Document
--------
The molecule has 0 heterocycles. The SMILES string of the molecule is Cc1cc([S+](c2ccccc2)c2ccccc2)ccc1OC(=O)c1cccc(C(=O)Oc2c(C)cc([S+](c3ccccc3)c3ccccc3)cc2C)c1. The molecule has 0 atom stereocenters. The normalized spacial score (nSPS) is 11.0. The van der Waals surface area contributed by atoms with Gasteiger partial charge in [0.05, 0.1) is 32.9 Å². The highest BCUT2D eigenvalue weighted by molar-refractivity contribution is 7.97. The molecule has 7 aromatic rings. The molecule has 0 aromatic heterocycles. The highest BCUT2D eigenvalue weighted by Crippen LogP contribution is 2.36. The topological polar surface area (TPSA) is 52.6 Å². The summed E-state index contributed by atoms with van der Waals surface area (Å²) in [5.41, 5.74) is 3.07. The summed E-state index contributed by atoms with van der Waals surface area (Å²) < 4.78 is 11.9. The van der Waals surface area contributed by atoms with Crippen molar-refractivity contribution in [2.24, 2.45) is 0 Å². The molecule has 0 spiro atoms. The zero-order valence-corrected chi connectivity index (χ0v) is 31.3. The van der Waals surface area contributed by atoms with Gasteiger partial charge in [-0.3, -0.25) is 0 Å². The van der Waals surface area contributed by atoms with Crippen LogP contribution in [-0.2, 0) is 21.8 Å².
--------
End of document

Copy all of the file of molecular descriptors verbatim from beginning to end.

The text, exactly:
The molecule has 0 heterocycles. The SMILES string of the molecule is Cc1cc([S+](c2ccccc2)c2ccccc2)ccc1OC(=O)c1cccc(C(=O)Oc2c(C)cc([S+](c3ccccc3)c3ccccc3)cc2C)c1. The molecule has 0 atom stereocenters. The normalized spacial score (nSPS) is 11.0. The van der Waals surface area contributed by atoms with Gasteiger partial charge in [0.05, 0.1) is 32.9 Å². The highest BCUT2D eigenvalue weighted by molar-refractivity contribution is 7.97. The molecule has 7 aromatic rings. The molecule has 0 aromatic heterocycles. The highest BCUT2D eigenvalue weighted by Crippen LogP contribution is 2.36. The topological polar surface area (TPSA) is 52.6 Å². The summed E-state index contributed by atoms with van der Waals surface area (Å²) in [5.41, 5.74) is 3.07. The summed E-state index contributed by atoms with van der Waals surface area (Å²) < 4.78 is 11.9. The van der Waals surface area contributed by atoms with Crippen molar-refractivity contribution in [2.24, 2.45) is 0 Å². The molecule has 0 spiro atoms. The zero-order valence-corrected chi connectivity index (χ0v) is 31.3. The van der Waals surface area contributed by atoms with Gasteiger partial charge in [-0.3, -0.25) is 0 Å². The van der Waals surface area contributed by atoms with Crippen LogP contribution in [-0.2, 0) is 21.8 Å².